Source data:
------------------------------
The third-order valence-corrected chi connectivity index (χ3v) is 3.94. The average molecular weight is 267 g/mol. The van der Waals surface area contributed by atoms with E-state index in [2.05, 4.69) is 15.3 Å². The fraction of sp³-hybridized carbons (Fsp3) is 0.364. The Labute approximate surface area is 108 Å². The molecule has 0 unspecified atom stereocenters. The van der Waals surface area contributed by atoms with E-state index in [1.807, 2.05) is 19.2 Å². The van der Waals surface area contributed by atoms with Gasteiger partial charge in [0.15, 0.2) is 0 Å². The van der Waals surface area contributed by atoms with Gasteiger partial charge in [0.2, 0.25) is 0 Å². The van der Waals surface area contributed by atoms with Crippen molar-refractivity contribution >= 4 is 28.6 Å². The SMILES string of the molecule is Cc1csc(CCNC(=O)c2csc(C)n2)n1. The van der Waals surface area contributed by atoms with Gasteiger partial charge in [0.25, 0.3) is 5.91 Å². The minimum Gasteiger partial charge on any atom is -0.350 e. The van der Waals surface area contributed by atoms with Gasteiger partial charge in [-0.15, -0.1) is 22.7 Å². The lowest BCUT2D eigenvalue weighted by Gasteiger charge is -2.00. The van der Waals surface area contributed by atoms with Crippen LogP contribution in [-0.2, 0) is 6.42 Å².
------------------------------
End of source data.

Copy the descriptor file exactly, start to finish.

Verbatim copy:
The third-order valence-corrected chi connectivity index (χ3v) is 3.94. The average molecular weight is 267 g/mol. The van der Waals surface area contributed by atoms with E-state index in [2.05, 4.69) is 15.3 Å². The fraction of sp³-hybridized carbons (Fsp3) is 0.364. The Labute approximate surface area is 108 Å². The molecule has 0 unspecified atom stereocenters. The van der Waals surface area contributed by atoms with E-state index in [1.807, 2.05) is 19.2 Å². The van der Waals surface area contributed by atoms with Gasteiger partial charge in [0.15, 0.2) is 0 Å². The van der Waals surface area contributed by atoms with Gasteiger partial charge in [0.2, 0.25) is 0 Å². The van der Waals surface area contributed by atoms with Crippen molar-refractivity contribution >= 4 is 28.6 Å². The SMILES string of the molecule is Cc1csc(CCNC(=O)c2csc(C)n2)n1. The van der Waals surface area contributed by atoms with Gasteiger partial charge in [0.25, 0.3) is 5.91 Å². The minimum Gasteiger partial charge on any atom is -0.350 e. The van der Waals surface area contributed by atoms with Gasteiger partial charge in [-0.15, -0.1) is 22.7 Å². The lowest BCUT2D eigenvalue weighted by Gasteiger charge is -2.00. The van der Waals surface area contributed by atoms with Crippen LogP contribution in [-0.2, 0) is 6.42 Å².